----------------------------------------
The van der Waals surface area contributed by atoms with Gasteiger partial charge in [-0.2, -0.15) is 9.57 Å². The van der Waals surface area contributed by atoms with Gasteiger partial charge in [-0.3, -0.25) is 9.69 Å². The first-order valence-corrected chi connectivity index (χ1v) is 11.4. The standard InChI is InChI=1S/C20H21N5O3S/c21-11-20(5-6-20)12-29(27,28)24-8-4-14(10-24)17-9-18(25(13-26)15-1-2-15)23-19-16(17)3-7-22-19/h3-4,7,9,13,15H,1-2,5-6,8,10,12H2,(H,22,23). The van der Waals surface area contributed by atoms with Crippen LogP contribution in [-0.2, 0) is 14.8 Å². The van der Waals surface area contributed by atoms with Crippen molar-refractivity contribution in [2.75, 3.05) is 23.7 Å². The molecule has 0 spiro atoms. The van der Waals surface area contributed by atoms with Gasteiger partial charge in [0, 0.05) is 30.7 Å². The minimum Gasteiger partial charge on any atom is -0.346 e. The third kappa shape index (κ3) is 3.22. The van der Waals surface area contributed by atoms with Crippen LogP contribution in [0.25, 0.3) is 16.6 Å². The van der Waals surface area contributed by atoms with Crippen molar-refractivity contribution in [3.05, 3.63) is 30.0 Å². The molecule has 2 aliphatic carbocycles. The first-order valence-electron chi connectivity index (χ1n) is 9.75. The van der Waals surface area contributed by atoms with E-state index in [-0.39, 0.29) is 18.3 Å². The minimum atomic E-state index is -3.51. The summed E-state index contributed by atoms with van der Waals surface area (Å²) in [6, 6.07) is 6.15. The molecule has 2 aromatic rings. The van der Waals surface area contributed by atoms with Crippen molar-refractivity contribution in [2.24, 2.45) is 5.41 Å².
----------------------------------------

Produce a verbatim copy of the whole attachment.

The van der Waals surface area contributed by atoms with Gasteiger partial charge in [-0.2, -0.15) is 9.57 Å². The van der Waals surface area contributed by atoms with Gasteiger partial charge in [-0.3, -0.25) is 9.69 Å². The first-order valence-corrected chi connectivity index (χ1v) is 11.4. The standard InChI is InChI=1S/C20H21N5O3S/c21-11-20(5-6-20)12-29(27,28)24-8-4-14(10-24)17-9-18(25(13-26)15-1-2-15)23-19-16(17)3-7-22-19/h3-4,7,9,13,15H,1-2,5-6,8,10,12H2,(H,22,23). The van der Waals surface area contributed by atoms with Crippen LogP contribution in [-0.2, 0) is 14.8 Å². The van der Waals surface area contributed by atoms with Crippen molar-refractivity contribution in [2.75, 3.05) is 23.7 Å². The molecule has 0 spiro atoms. The van der Waals surface area contributed by atoms with Gasteiger partial charge in [0, 0.05) is 30.7 Å². The minimum Gasteiger partial charge on any atom is -0.346 e. The third kappa shape index (κ3) is 3.22. The van der Waals surface area contributed by atoms with Crippen LogP contribution in [0.25, 0.3) is 16.6 Å². The van der Waals surface area contributed by atoms with Crippen molar-refractivity contribution in [3.05, 3.63) is 30.0 Å². The molecule has 2 aliphatic carbocycles. The first-order valence-electron chi connectivity index (χ1n) is 9.75. The van der Waals surface area contributed by atoms with E-state index in [-0.39, 0.29) is 18.3 Å². The minimum atomic E-state index is -3.51. The summed E-state index contributed by atoms with van der Waals surface area (Å²) in [6, 6.07) is 6.15. The molecule has 2 aromatic rings. The van der Waals surface area contributed by atoms with Crippen molar-refractivity contribution in [2.24, 2.45) is 5.41 Å².